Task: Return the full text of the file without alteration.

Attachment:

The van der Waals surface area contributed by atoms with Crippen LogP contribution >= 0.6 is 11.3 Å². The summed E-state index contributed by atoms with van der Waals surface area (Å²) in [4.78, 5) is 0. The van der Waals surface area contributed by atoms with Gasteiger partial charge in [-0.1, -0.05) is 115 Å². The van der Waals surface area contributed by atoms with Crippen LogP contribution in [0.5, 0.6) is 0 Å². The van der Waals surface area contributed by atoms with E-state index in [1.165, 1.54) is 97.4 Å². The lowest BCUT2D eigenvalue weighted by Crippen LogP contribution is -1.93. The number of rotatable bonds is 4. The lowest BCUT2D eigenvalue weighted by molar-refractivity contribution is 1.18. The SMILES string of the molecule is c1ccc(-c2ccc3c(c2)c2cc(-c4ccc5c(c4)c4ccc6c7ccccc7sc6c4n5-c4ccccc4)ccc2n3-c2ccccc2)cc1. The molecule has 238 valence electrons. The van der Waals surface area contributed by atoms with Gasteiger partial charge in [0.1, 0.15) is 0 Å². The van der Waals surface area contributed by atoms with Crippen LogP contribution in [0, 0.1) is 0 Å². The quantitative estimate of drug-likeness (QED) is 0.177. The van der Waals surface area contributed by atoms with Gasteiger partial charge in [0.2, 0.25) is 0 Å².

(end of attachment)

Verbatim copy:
The van der Waals surface area contributed by atoms with Crippen LogP contribution >= 0.6 is 11.3 Å². The summed E-state index contributed by atoms with van der Waals surface area (Å²) in [4.78, 5) is 0. The van der Waals surface area contributed by atoms with Gasteiger partial charge in [-0.1, -0.05) is 115 Å². The van der Waals surface area contributed by atoms with Crippen LogP contribution in [0.5, 0.6) is 0 Å². The van der Waals surface area contributed by atoms with E-state index in [1.165, 1.54) is 97.4 Å². The lowest BCUT2D eigenvalue weighted by Crippen LogP contribution is -1.93. The number of rotatable bonds is 4. The lowest BCUT2D eigenvalue weighted by molar-refractivity contribution is 1.18. The SMILES string of the molecule is c1ccc(-c2ccc3c(c2)c2cc(-c4ccc5c(c4)c4ccc6c7ccccc7sc6c4n5-c4ccccc4)ccc2n3-c2ccccc2)cc1. The molecule has 238 valence electrons. The van der Waals surface area contributed by atoms with Gasteiger partial charge in [0.1, 0.15) is 0 Å². The van der Waals surface area contributed by atoms with Crippen LogP contribution in [0, 0.1) is 0 Å². The quantitative estimate of drug-likeness (QED) is 0.177. The van der Waals surface area contributed by atoms with Gasteiger partial charge in [0.2, 0.25) is 0 Å².